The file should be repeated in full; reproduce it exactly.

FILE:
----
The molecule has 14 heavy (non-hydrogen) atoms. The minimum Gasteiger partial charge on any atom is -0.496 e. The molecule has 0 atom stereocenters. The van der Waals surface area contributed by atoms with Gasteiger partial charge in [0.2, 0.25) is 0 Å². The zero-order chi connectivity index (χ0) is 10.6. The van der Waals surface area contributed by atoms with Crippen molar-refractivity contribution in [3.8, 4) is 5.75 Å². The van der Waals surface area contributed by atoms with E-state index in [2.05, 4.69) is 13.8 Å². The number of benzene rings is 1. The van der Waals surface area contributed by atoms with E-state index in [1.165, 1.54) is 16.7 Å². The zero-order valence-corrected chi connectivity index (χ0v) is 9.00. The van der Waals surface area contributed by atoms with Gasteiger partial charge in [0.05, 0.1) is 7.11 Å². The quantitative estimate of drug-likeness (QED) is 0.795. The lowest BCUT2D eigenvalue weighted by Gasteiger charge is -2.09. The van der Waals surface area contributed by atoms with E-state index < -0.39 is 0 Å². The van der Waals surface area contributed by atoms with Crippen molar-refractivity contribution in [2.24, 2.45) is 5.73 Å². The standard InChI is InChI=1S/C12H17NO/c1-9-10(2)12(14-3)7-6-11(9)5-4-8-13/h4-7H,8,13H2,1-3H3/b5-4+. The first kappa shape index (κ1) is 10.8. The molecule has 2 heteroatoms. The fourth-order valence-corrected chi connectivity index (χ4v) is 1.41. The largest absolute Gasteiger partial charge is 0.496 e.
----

The molecule has 14 heavy (non-hydrogen) atoms. The minimum Gasteiger partial charge on any atom is -0.496 e. The molecule has 0 atom stereocenters. The van der Waals surface area contributed by atoms with Gasteiger partial charge in [0.2, 0.25) is 0 Å². The zero-order chi connectivity index (χ0) is 10.6. The van der Waals surface area contributed by atoms with Crippen molar-refractivity contribution in [3.8, 4) is 5.75 Å². The van der Waals surface area contributed by atoms with E-state index in [2.05, 4.69) is 13.8 Å². The number of benzene rings is 1. The van der Waals surface area contributed by atoms with E-state index in [1.165, 1.54) is 16.7 Å². The zero-order valence-corrected chi connectivity index (χ0v) is 9.00. The van der Waals surface area contributed by atoms with Gasteiger partial charge in [0.05, 0.1) is 7.11 Å². The quantitative estimate of drug-likeness (QED) is 0.795. The lowest BCUT2D eigenvalue weighted by Gasteiger charge is -2.09. The van der Waals surface area contributed by atoms with E-state index < -0.39 is 0 Å². The van der Waals surface area contributed by atoms with Crippen molar-refractivity contribution in [2.24, 2.45) is 5.73 Å². The standard InChI is InChI=1S/C12H17NO/c1-9-10(2)12(14-3)7-6-11(9)5-4-8-13/h4-7H,8,13H2,1-3H3/b5-4+. The first kappa shape index (κ1) is 10.8. The molecule has 2 heteroatoms. The fourth-order valence-corrected chi connectivity index (χ4v) is 1.41. The largest absolute Gasteiger partial charge is 0.496 e.